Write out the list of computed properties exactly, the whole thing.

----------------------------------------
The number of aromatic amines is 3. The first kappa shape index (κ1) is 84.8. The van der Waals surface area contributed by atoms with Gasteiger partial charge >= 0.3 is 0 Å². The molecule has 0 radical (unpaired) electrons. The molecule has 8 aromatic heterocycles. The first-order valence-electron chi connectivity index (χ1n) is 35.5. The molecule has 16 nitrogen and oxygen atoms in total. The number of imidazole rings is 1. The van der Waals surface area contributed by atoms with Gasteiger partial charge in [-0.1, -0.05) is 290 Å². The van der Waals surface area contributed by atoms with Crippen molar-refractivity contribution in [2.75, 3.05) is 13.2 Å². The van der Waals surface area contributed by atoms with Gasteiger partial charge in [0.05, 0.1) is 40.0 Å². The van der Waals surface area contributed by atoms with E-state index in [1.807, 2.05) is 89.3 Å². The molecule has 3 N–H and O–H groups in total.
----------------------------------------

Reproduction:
The number of aromatic amines is 3. The first kappa shape index (κ1) is 84.8. The van der Waals surface area contributed by atoms with Gasteiger partial charge >= 0.3 is 0 Å². The molecule has 0 radical (unpaired) electrons. The molecule has 8 aromatic heterocycles. The first-order valence-electron chi connectivity index (χ1n) is 35.5. The molecule has 16 nitrogen and oxygen atoms in total. The number of imidazole rings is 1. The van der Waals surface area contributed by atoms with Gasteiger partial charge in [-0.1, -0.05) is 290 Å². The van der Waals surface area contributed by atoms with Crippen molar-refractivity contribution in [2.75, 3.05) is 13.2 Å². The van der Waals surface area contributed by atoms with Gasteiger partial charge in [0.05, 0.1) is 40.0 Å². The van der Waals surface area contributed by atoms with E-state index in [1.807, 2.05) is 89.3 Å². The molecule has 3 N–H and O–H groups in total.